The year was 1977, and our family was in Lincoln, Nebraska, for one of our many joyous visits with Mom and Dad, Lydia and Fred Friederich. On this trip, we had packed a tape recorder; and one evening we plugged it in and placed the microphone in front of Dad. “Tell us about the old days,” I said. The tape rolled as Dad talked about his childhood home in Kansas, his schooling, military service in World War I, his marriage, his career as a pastor and retirement. Here are his words…
I never knew my grandparents. My parents came from Germany. They had three children when they came to this country: the two older girls, Lena and Mary, and John, the older boy. They came to this country sometime about 1885, I would say. They first settled on a farm near Leonardville, Kansas. That’s where I was born. They lived there for quite a number of years, possibly eight or ten years, and moved from there to what they call Fancy Creek. It was a farm five miles northwest of Green, Kansas. And my earliest recollections go back to that place. We farmed there, of course, and I started school there. The house is no longer there. This was an 80-acre farm, and I don’t think anybody ever lived there after we left there. It was dilapidated and the bigger farmers, of course, came in and took over.We moved to Fancy Creek and lived there for five years and then moved down to within a mile of Green, Kansas, to what is known as the Habluetzel place. We lived there for nine years and while we were on the Habluetzel place, Dad bought a home for ourselves which was just a mile north and one-half mile east of Green. I lived on that place for five years and then started to work for farmers around there. I worked for farmers in that area for five years and started school, my preparation for the ministry.
I never did meet my grandparents and do not know much about them. I do know that in my father’s family there were 12 children and in my mother’s family there were, I don’t know how many children, but there were three sets of twins. That’s why Lydia always thought we ought to have twins. The only relatives that we know of that came to this country from my father’s side of the family were some cousins who lived in Manden, North Dakota.
In Germany, the location of my family was Weurtenberg. It’s in southern Germany. And of the different dialects that they spoke in Germany, this part was known as Schwabenland.
My father, besides being a farmer, was what was known as a local preacher. He did preach before he came to this country. Fact of the case is, he went to the community where mother’s people lived and conducted a religious service there, and that’s where my mother and dad got acquainted. My father’s full name was Johann Friederich; I don’t think he had a middle name. The pronunciation was Americanized, see.
Mother’s maiden name was Weinman. She had three brothers, I believe, and I don’t know how many sisters; one came to this country. She was Barbara Trumpp and lived near Riley.
I was about eight years old when we moved from Fancy Creek down to the Habluetzel place. We were on a farm there, of course, and we had horses and we had cows and we had pigs and we had chickens and we had dogs and we had cats and we had mules, and we just sort of kept busy doing things on the farm. As we grew older and able to milk the cow, we milked the cow and when were old enough to run a cultivator, we cultivated. Of course, that was the day when all of the farm work was done with horses and mules, and that’s the way we lived.Work was expected of the children. We were expected to feed the horses and the cattle and the pigs and the chickens. People were much more independent then than what they are now. We had our own eggs and raised our own feed for the horses and cattle and the pigs and so forth. We would even take corn to the mill to have corn meal ground; we’d take wheat to the mill to have flour ground and take it home and use it through the winter.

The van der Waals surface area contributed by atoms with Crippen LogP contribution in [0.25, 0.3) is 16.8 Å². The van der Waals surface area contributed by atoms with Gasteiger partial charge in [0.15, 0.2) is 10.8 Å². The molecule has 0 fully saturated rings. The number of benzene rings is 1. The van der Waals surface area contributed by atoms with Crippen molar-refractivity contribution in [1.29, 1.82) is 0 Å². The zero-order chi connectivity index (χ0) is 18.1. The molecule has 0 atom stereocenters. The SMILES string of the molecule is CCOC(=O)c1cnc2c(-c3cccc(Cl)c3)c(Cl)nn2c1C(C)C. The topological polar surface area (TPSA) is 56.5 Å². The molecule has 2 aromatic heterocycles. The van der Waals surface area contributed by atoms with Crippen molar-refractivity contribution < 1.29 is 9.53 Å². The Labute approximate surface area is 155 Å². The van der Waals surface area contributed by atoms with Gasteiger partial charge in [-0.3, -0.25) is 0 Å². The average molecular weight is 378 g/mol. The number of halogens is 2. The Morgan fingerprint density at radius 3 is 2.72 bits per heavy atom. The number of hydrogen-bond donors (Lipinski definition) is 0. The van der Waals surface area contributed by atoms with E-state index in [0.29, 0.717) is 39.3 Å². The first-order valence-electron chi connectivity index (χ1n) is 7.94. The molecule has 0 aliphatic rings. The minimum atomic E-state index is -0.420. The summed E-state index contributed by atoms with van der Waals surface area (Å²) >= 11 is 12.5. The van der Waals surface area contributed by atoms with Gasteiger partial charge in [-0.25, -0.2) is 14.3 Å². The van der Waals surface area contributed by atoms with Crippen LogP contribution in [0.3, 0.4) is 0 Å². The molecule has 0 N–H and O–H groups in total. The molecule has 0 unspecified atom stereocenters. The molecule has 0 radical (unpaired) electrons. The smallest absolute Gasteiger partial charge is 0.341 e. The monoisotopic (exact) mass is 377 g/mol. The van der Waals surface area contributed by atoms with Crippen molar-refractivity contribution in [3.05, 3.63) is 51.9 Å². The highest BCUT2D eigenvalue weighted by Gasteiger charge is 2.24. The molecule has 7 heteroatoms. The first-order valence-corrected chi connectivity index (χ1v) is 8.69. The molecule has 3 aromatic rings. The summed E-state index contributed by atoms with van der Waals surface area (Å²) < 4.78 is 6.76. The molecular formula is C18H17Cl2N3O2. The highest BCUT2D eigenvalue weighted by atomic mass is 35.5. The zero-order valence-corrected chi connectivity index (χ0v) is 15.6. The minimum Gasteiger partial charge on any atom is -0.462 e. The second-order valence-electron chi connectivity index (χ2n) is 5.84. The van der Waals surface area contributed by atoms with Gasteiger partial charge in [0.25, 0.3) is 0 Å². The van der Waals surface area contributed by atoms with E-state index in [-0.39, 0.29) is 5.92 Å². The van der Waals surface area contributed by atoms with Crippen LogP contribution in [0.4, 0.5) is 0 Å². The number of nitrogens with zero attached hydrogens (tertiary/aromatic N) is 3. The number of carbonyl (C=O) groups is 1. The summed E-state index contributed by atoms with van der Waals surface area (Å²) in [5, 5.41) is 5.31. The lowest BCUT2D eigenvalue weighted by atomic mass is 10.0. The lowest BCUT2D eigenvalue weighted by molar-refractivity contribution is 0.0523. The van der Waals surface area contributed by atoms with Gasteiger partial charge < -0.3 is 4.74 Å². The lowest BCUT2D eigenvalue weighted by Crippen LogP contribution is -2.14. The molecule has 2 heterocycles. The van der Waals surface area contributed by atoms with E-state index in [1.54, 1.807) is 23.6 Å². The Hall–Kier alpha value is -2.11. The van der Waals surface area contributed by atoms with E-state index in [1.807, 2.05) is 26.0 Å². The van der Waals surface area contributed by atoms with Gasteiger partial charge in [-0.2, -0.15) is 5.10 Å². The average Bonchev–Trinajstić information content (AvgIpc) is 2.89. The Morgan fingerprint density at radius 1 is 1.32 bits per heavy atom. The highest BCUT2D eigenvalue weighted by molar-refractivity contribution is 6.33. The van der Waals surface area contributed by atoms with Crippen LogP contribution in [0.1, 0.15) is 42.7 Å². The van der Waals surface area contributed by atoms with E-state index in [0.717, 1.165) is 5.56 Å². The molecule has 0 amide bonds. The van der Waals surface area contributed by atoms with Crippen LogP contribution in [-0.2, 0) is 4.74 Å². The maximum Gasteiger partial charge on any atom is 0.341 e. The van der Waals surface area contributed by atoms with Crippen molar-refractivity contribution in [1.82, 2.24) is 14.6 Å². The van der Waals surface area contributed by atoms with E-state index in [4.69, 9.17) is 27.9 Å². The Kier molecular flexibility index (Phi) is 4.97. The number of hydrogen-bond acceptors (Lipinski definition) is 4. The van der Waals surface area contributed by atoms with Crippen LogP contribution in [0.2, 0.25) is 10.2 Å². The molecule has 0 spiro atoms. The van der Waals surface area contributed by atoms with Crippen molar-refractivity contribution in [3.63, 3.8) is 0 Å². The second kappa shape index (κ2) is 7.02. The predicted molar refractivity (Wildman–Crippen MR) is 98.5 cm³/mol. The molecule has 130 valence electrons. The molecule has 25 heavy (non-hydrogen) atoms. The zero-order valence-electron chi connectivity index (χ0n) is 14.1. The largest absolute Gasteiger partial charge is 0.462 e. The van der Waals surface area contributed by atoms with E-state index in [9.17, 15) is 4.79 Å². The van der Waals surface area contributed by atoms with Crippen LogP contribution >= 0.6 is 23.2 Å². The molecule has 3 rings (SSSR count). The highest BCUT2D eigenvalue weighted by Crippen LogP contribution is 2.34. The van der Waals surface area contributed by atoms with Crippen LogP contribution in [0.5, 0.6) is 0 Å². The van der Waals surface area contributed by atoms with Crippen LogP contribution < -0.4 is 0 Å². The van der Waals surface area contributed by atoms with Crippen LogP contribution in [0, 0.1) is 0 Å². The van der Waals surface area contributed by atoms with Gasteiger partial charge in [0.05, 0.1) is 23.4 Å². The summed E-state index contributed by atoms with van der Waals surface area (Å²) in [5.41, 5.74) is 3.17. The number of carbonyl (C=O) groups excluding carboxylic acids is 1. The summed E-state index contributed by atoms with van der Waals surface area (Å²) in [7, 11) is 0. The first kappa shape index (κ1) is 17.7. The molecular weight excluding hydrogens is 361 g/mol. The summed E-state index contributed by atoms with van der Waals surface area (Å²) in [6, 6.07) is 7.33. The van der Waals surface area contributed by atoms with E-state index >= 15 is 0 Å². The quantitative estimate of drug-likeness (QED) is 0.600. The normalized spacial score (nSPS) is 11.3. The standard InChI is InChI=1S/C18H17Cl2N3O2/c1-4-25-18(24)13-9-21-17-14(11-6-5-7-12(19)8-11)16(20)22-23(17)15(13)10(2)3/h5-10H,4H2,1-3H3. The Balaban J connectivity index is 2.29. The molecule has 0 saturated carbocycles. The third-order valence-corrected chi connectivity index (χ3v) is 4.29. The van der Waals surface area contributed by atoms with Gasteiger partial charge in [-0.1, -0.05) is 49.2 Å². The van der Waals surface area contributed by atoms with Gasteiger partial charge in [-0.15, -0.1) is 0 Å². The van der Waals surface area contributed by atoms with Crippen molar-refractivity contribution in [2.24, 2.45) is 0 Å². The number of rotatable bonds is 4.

I lived nine years on the Habluetzel place and that was more like home to me than any other one place. Fact of the matter is we have lived in this our retirement home here in Lincoln more than twice as long as I lived in any other one place.
Ebenezer Church was built 100 years ago. They observed their 100th anniversary in 1976. This was the home church for us. My father, when he came to this country, started in as a local preacher there and of course he was a farmer. The preacher had two or three different churches. That was the horse and buggy day when you couldn’t get to more than one place of a morning or afternoon or evening. Dad would take his turn at preaching when the regular preacher was in one of the other churches.
Dad never took anything for preaching. He’s got it all over me on that; I made my living preaching. He says the only thing that he ever got in a material way for preaching was one time in the early day when the preacher came out and asked whether he would go to this church on Sunday and preach there. He said, yes, he’d be glad to go and preach there, but he doesn’t have any shoes to wear other than the plow shoes that he was wearing, as he was plowing. Then the preacher sent a new pair of boots for him to wear. He says that’s the only remuneration he ever got. This would have been about 1893 or 1894; I was born in 1891.
A local preacher was the same as what we call a lay speaker or lay preacher today. He had not been to seminary; he hadn’t had any preparation.
My dad had a remarkable mind to remember things. He had sermon books. He would read a sermon and then preach that sermon on Sunday without any notes. The only notes that my dad used to take to the pulpit was the margin of a newspaper on which he would have the references, texts, the hymns that he wanted to use and that was about it; that was the extent of his notes. He preached in Deutsch, in German. He never talked English. My dad tried to, but his English was very poor.